In a story out today, Ohio State concludes there was no NCAA violation involved when the families of four players who are traveling to the BCS national championship game in Glendale held a spaghetti dinner to raise funds so that family members could attend the game.
The players could have been suspended if they were found in violation of rules that prohibit athletes from receiving special benefits.
Starting tailback Antonio Pittman and his backup, Chris Wells were at the Dec. 23 spaghetti dinner but left midway through after Paulette Wells, Chris Wells' mother, called Ohio State offensive coordinator Jim Bollman to ask whether it might violate NCAA bylaws. Bollman advised her to have the Buckeyes players leave the event, which they did...
Dawn Stigger-Ferguson, a friend of one player's family and the fundraiser organizer, said previously the money would go instead to local youth football organizations. But in a statement Thursday, she said the event lost money because of the cost of food and supplies.
This really bothers me. Who has been there through the whole life of the players amd supported them when no one else would? Their families. But let's face it, for most of today's college football players (often from very poor families), a trip to watch them compete in the biggest games of their lives is pretty much out of the question and unaffordable.
Consider that for the cost of a college scholarship, room and board (depending on the insutitutions, about $25,000 per year,) the BCS, NCAA and player's institution can make tens of millions of dollars. This year the payout for teams in BCS bowls is $17 million. That is without even taking into account the benefits to the schools involved and to the NCAA and BCS from things like merchandising, television revenues and advertising. I don't know if the players on both teams will be weearing shirts with the Nike swish on them or some other logo, but you can be sure that they will have a logo there.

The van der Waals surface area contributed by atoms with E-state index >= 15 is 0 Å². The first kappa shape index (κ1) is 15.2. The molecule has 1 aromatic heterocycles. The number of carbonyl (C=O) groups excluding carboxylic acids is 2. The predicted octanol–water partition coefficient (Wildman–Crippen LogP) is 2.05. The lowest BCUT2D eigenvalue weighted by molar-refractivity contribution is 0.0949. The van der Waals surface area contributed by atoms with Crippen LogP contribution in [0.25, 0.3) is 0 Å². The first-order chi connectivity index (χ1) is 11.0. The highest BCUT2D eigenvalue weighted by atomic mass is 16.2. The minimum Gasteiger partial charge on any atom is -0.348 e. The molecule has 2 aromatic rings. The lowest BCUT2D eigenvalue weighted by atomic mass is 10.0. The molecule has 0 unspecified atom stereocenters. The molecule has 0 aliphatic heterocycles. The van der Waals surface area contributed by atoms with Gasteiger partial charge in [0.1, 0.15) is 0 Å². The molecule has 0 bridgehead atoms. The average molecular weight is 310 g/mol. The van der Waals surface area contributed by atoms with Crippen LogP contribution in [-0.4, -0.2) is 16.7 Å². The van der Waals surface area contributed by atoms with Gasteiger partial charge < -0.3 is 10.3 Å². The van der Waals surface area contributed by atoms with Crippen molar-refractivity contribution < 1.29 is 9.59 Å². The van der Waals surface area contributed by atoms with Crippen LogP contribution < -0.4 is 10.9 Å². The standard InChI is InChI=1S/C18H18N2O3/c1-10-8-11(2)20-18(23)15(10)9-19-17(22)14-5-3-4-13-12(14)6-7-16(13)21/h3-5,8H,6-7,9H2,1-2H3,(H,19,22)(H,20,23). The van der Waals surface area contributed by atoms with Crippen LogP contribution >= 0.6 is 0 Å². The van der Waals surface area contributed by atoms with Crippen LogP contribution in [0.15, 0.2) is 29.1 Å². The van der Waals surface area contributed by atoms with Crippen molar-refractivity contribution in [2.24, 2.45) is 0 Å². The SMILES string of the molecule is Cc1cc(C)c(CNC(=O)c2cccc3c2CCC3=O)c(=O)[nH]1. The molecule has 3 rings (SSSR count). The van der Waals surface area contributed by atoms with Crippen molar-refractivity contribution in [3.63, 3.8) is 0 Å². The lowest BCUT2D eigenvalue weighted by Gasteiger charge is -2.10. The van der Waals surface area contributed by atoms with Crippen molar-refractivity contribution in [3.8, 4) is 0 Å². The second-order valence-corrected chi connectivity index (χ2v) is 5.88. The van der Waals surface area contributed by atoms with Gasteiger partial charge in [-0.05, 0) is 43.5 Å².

And add to that, if the player sustains a career ending or life altering injury, he will get short term medical care. And that's probably all.
But they can't even afford to help the player's families watch them in the biggest games of their lives? This is exploitive, and the NCAA is sooner or later going to have to address this issue. And yes, I do as a matter of fact believe that you can't just do something for football, you have to do it for other sports; but let's also be honest-- it's a lot cheaper to go to the Lacrosse finals than to the BCS championship game.